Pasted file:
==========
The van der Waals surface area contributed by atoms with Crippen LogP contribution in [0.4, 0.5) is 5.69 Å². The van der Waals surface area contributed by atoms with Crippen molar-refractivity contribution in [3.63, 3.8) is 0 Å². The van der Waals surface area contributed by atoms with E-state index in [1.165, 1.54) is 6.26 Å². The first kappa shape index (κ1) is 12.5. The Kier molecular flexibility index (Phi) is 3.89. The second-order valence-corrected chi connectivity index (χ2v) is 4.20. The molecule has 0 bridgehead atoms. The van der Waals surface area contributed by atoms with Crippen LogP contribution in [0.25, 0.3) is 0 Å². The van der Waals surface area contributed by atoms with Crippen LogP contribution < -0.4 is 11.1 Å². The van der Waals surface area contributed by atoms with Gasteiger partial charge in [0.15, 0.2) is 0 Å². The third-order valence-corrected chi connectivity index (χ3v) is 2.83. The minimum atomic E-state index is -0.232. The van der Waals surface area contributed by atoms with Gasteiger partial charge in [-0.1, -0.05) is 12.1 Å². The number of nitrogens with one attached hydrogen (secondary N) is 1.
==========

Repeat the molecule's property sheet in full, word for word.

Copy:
The van der Waals surface area contributed by atoms with Crippen LogP contribution in [0.4, 0.5) is 5.69 Å². The van der Waals surface area contributed by atoms with Crippen molar-refractivity contribution in [3.63, 3.8) is 0 Å². The van der Waals surface area contributed by atoms with E-state index in [1.165, 1.54) is 6.26 Å². The first kappa shape index (κ1) is 12.5. The Kier molecular flexibility index (Phi) is 3.89. The second-order valence-corrected chi connectivity index (χ2v) is 4.20. The molecule has 0 bridgehead atoms. The van der Waals surface area contributed by atoms with Crippen LogP contribution in [0.25, 0.3) is 0 Å². The van der Waals surface area contributed by atoms with Crippen LogP contribution < -0.4 is 11.1 Å². The van der Waals surface area contributed by atoms with Gasteiger partial charge in [0.15, 0.2) is 0 Å². The third-order valence-corrected chi connectivity index (χ3v) is 2.83. The minimum atomic E-state index is -0.232. The van der Waals surface area contributed by atoms with Gasteiger partial charge in [-0.1, -0.05) is 12.1 Å². The number of nitrogens with one attached hydrogen (secondary N) is 1.